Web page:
The Ins and Outs Of Instrumental Recruitment

The Ins and Outs Of Instrumental Recruitment

How you can achieve a more balanced instrumentation

Balanced instrumentation is essential for optimum educational outcomes. It allows for the best possible sound and ability to play any appropriate repertoire, both of which provide the most satisfying experience for players, conductor ,and audience. Instrumentation that is not balanced in the recruiting stages leads to oversupply of the more popular instruments, resulting in limited opportunities for those players in the future. The following tips aim to provide guidance in proactively controlling the recruiting process in order to end up with a balanced ensemble.

Working towards optimum instrumentation

It is an easy trap to recruit based on the instruments available in your institution, rather than working towards an optimum instrumentation. If you don’t already own sufficient numbers of key instruments such as viola, cello, double bass (strings) or bass clarinet, baritone sax, horn, euphonium and tuba (concert band), you need to have a plan to acquire them over time. Depending on budgeting restrictions, this acquisition process may need to be planned over a relatively long period. Having good instrumentation requires financial support. It should be self-evident that it is important to have your school administration and music parents on board with your view about good instrumentation. Effective advocacy for the importance of balance is a vital aspect of successful recruiting.

Some programs own all the instruments for first year learners. Students who own their own instrument tend to show much greater commitment. Many programs require students on flute, clarinet, alto and tenor saxophone, trumpet, and trombone to purchase their own instrument from the very beginning. Other programs require student acquisition of these instruments after the first year. It is typical for more expensive instruments such as bass clarinet, baritone saxophone, bassoon, horn, euphonium, and tuba to be provided by the school. And then there are programs that start with a more limited instrumentation with an aim to switch students to other instruments in subsequent years. In strings, for example, switching to viola from violin, and to double bass from cello is common. In the winds other common switches include clarinet, sax or flute to double reed (oboe, bassoon); alto or tenor sax to baritone sax, clarinet to bass clarinet; and trumpet, trombone to horn, euphonium or tuba. In some cases programs require intending saxophone players to start on clarinet and intending percussionists to have a piano background. Many possible scenarios can be effective with a carefully managed plan that reflects your philosophy.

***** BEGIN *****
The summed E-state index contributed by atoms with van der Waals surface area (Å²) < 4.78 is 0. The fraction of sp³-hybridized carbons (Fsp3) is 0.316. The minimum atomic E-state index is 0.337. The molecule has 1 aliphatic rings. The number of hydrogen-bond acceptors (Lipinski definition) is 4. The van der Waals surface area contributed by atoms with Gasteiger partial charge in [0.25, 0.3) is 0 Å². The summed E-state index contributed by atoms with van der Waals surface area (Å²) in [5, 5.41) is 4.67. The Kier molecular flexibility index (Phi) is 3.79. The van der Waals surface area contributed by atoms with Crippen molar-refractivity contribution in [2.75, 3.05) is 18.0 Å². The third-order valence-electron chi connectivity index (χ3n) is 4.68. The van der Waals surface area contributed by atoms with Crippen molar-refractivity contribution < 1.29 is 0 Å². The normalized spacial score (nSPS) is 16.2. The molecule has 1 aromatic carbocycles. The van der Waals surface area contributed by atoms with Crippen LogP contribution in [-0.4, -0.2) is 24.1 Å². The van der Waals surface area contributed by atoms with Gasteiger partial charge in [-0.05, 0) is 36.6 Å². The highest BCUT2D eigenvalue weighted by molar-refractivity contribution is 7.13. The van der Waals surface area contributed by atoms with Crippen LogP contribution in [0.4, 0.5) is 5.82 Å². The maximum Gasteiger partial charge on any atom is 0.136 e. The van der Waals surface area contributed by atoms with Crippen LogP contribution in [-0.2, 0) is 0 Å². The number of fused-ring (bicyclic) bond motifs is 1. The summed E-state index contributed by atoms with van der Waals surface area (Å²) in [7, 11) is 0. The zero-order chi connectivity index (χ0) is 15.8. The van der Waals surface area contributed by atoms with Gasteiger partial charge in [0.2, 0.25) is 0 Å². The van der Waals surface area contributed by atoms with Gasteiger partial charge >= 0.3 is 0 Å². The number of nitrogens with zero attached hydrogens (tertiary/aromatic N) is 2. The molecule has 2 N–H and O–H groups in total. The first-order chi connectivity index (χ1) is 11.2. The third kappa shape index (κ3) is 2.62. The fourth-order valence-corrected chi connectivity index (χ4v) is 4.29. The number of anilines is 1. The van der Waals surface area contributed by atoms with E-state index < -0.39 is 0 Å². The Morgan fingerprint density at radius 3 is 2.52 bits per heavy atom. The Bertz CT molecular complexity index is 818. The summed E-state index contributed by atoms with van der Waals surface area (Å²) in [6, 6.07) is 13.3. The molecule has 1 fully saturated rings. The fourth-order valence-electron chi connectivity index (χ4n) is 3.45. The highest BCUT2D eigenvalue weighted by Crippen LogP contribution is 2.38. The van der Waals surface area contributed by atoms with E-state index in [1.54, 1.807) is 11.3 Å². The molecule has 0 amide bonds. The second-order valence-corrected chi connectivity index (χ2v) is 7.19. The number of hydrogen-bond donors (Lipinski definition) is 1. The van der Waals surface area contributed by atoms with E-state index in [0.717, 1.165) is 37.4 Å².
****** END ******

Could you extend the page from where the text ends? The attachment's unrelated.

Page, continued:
What constitutes balanced instrumentation?

The following numbers are a suggested guide to balanced concert band instrumentation, given two approximate starting group sizes. If you start with limited instrumentation then you should end up with similar instrumentation to these examples after “switching”. For example, start extra clarinets that will switch to double reeds.

It’s worth noting that the biggest single section in concert band instrumentation should be the clarinets. Many school concert bands have some, or all, of their flute, saxophone, trumpet, and percussion sections with more numbers than the clarinet section. This inherently creates balance issues. Extra clarinets are rarely a problem so err on the side of that section being bigger rather than the others.

What constitutes balanced instrumentation?

All about the bass

There is no doubt that the tuba is the best option for a bass instrument in the concert band, and the string bass for the string orchestra. In both cases smaller versions of these instruments are available to accommodate younger students. Given the prevalence of electric bass in some school ensemble programs, it seems there is a belief that this instrument is an effective substitute for acoustic instruments in concert ensembles.

While the inclusion of an electric bass may sometimes be appropriate in particular styles, on its own it is not the best proxy for tuba in concert band, or string bass in orchestra. This is best achieved with a synthesised keyboard bass that is capable of emulating the acoustic instrument in question. One of the vital distinctions is the ability to sustain a note indefinitely and play appropriate dynamics and articulation.

This volume and articulation control can be via a dial or slider on the keyboard or a foot pedal you can connect. Suitable keyboards are readily available across many brands and are very cost effective. The Yamaha PSR-E453 is a great example of a keyboard that will work well. Using keyboard bass has the added potential of engaging a student with even a limited keyboard background who may not have been attracted to one of the other ensemble instruments.

A digital piano is only a useable substitute if it has a “voice” (tone setting) that emulates a sustaining tuba sound. Piano-type tone settings typically decay and lack the ability to adjust volume continuously. The desired tone is as close to the acoustic instrument as possible - either a voice on the keyboard that lists as tuba or a horn patch played in lower octaves can also work well. Even if you have tuba and/or double bass, directors should consider the keyboard bass as an excellent supplement to the acoustic instruments in order that the bass sonority can be fully and effectively realised without sounding forced.